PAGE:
This story was originally published in Builder.
This is part three of a four-part series about how builders are catering to Gen X buyers. Click here for part two.
In Denver, a popular city for millennials, some home builders are finding success with buyers one generation older. For instance, Denver-based builder Infinity Home Collection has honed its focus on providing homes that not only meet the needs of young families, but also satisfy the desires of move-up buyers eager for upgraded features, style, and comfort.
“I think all of the homes that we’ve designed since the beginning have been targeted toward young, growing families,” says Dave Steinke, co-owner and general manager of Infinity Home Collection. “[And we] like to go into places really more towards the end of their cycle than the beginning, where it’s established a little bit.”
Infinity Home Collection delivers 75 to 100 homes each year, with average home prices around $1 million. The homes in its Vive at Stapleton community start between 2,900 and 3,100 square feet, with four bedrooms and a main-floor study. From there, the builder offers its buyers a wide range of design choices.
“It’s a long way from a custom home, but in terms of finishes, it’s no different. You can have any appliance, you can have any cabinet, you can have thousands of tiles and floors and countertops. You can mix it, match it, customize it, and that’s what they really want,” Steinke says.
The builder’s master baths are popular with buyers, with large showers and acrylic freestanding tubs as fixture options. The kitchens can include wine stations, beverage centers, 60-inch ranges, and built-in fridges. While Vive at Stapleton’s yards are small and its homes are built close together, the builder utilizes corner stacker doors to create indoor/outdoor spaces that flow together and feel larger.
“We focus on building privacy walls inside, so you’ll be able to have a denser neighborhood,” says Tyler Steinke, director of sales operations. “You’ll have some privacy from your next-door neighbors and everyone kind of has their own little space. And we leave enough room in the yard for the kids and the dog.”
Dave Steinke found that Gen X buyers are very focused on finding the right home for their family. “They’ve got two or three small children that they’re raising, they want to be in a great neighborhood with great schools, and they want to be around people like themselves,” he says. “They want their kids to have a lot of friends. So we have to build and design homes to accommodate that family.”
He also notes that Gen X buyers love to entertain and need space inside their homes to entertain the way they want to. A wide open floor plan and enormous kitchen islands appeal to this purpose. “There’s also a lot of room for privacy. The four bedrooms upstairs aren’t just stacked next to each other with a hall bath. Most of them have their own bath. But they’re situated in spaces along hallways, so those kids have some privacy and some space of their own.”
Sustainability and Generation X
Nearby in the Vita, Panacea, and ZEN 2.0 Collections, Thrive Home Builders’ appeal to families includes LEED certification at Panacea, EPA Indoor airPLUS certification at Panacea and Vita, and 100% Zero Energy construction at ZEN 2.0.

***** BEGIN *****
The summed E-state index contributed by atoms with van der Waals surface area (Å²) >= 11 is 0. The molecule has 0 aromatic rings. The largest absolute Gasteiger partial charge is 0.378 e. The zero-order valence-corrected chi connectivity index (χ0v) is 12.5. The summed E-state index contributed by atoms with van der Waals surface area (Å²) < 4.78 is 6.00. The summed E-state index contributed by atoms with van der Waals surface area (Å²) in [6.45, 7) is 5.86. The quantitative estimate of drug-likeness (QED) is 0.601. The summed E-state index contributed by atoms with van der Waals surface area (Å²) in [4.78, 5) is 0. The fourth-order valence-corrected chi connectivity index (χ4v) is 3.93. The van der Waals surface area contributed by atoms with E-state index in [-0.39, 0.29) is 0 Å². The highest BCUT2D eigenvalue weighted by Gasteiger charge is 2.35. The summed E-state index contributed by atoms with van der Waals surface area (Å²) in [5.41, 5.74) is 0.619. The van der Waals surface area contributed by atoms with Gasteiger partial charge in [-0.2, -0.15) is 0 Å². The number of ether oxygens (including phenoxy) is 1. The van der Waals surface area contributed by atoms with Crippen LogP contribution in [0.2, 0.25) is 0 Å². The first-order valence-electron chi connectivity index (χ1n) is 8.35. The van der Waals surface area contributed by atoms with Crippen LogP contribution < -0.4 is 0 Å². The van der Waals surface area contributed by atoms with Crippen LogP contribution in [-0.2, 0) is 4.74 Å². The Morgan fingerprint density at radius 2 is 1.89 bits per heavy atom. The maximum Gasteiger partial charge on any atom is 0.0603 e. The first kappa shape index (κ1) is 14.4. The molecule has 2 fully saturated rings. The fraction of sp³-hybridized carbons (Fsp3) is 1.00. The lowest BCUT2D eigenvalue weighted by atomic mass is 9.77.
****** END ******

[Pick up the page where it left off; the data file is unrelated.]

The builder was an early adopter of standard solar power for all of its homes, and builds a majority of them with double 2x4 9.5-inch wall sections for enhanced insulation. Additional envelope features include high-efficiency windows, airtight sealing, and an electric heat pump for the HVAC system, with a gas backup furnace. Thrive homes are DOE Zero Energy Ready across all price points, ranging from the $200,000s to the high $800,000s.
According to Stephen Myers, vice president of sales and marketing, these features resonate strongly with Generation X buyers. “Think about when the first Earth Day was, back in the seventies,” Myers says. “This was all stuff that was influential for Gen X as they grew up. And so Gen X was really, I believe, the first generation to absorb some of these messages about sustainability and a focus on our health and organic food. Our energy-efficient features and our health features are really key in our strategy to approaching Gen X because we think that Gen X cares about those things.”
Beyond its commitment to energy-efficiency and healthy environments, Thrive has strategies for visible home features that appeal to Gen-Xers and their families. Popular considerations include upper-level laundry rooms, finished basements where older children can get away and make noise, family foyers, and owners’ entries that include drop zones for keys, coats, and shoes.
One of the builder’s strongest concerns is improving and iterating on its current homes and designs. This not only means making the homes healthier and more efficient, but also more attainable for the buyers that want the features they offer.
“I think the elephant in the room for our entire industry is that our products are becoming unaffordable,” Myers says. “So what we’re going to have to do is figure out how to maintain our brand platform and yet get to a more attainable product for our buyers. So I think that’s the challenge that is probably being presented to every builder, and we’re certainly no exception. We just want to remain who we are while we try to do that.”
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